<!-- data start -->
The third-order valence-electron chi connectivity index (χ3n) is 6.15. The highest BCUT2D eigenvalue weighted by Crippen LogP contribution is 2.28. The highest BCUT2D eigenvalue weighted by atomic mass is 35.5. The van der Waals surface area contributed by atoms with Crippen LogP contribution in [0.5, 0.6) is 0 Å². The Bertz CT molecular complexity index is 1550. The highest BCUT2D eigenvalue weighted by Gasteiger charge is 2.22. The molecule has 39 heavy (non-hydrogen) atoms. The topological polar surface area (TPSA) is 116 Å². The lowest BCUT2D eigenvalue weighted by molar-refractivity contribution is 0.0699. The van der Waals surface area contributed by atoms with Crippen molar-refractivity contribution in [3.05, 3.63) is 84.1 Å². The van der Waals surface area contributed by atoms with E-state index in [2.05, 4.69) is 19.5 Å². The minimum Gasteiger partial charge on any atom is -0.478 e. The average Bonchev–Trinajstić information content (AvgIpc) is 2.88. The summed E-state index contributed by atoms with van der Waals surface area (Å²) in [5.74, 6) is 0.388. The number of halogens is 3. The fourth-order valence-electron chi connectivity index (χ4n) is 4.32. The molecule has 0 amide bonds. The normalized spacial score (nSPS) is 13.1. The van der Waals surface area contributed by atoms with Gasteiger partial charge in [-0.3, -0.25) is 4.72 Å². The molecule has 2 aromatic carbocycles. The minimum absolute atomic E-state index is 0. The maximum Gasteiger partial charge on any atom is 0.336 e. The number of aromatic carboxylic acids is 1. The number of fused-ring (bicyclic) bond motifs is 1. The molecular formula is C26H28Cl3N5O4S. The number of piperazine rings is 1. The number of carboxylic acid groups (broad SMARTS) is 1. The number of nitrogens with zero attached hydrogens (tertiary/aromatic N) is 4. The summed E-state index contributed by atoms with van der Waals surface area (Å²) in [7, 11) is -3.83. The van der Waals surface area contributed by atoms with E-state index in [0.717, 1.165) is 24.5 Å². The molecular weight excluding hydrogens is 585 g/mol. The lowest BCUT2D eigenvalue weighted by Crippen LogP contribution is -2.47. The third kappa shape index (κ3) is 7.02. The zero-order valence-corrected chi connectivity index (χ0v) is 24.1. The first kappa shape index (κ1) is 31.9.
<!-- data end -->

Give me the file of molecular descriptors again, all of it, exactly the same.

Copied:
The third-order valence-electron chi connectivity index (χ3n) is 6.15. The highest BCUT2D eigenvalue weighted by Crippen LogP contribution is 2.28. The highest BCUT2D eigenvalue weighted by atomic mass is 35.5. The van der Waals surface area contributed by atoms with Crippen LogP contribution in [0.5, 0.6) is 0 Å². The Bertz CT molecular complexity index is 1550. The highest BCUT2D eigenvalue weighted by Gasteiger charge is 2.22. The molecule has 39 heavy (non-hydrogen) atoms. The topological polar surface area (TPSA) is 116 Å². The lowest BCUT2D eigenvalue weighted by molar-refractivity contribution is 0.0699. The van der Waals surface area contributed by atoms with Crippen molar-refractivity contribution in [3.05, 3.63) is 84.1 Å². The van der Waals surface area contributed by atoms with E-state index in [2.05, 4.69) is 19.5 Å². The minimum Gasteiger partial charge on any atom is -0.478 e. The average Bonchev–Trinajstić information content (AvgIpc) is 2.88. The summed E-state index contributed by atoms with van der Waals surface area (Å²) in [5.74, 6) is 0.388. The number of halogens is 3. The fourth-order valence-electron chi connectivity index (χ4n) is 4.32. The molecule has 0 amide bonds. The normalized spacial score (nSPS) is 13.1. The van der Waals surface area contributed by atoms with Gasteiger partial charge in [-0.3, -0.25) is 4.72 Å². The molecule has 2 aromatic carbocycles. The minimum absolute atomic E-state index is 0. The maximum Gasteiger partial charge on any atom is 0.336 e. The number of aromatic carboxylic acids is 1. The number of fused-ring (bicyclic) bond motifs is 1. The molecular formula is C26H28Cl3N5O4S. The number of piperazine rings is 1. The number of carboxylic acid groups (broad SMARTS) is 1. The number of nitrogens with zero attached hydrogens (tertiary/aromatic N) is 4. The summed E-state index contributed by atoms with van der Waals surface area (Å²) in [7, 11) is -3.83. The van der Waals surface area contributed by atoms with E-state index in [0.717, 1.165) is 24.5 Å². The molecular weight excluding hydrogens is 585 g/mol. The lowest BCUT2D eigenvalue weighted by Crippen LogP contribution is -2.47. The third kappa shape index (κ3) is 7.02. The zero-order valence-corrected chi connectivity index (χ0v) is 24.1. The first kappa shape index (κ1) is 31.9.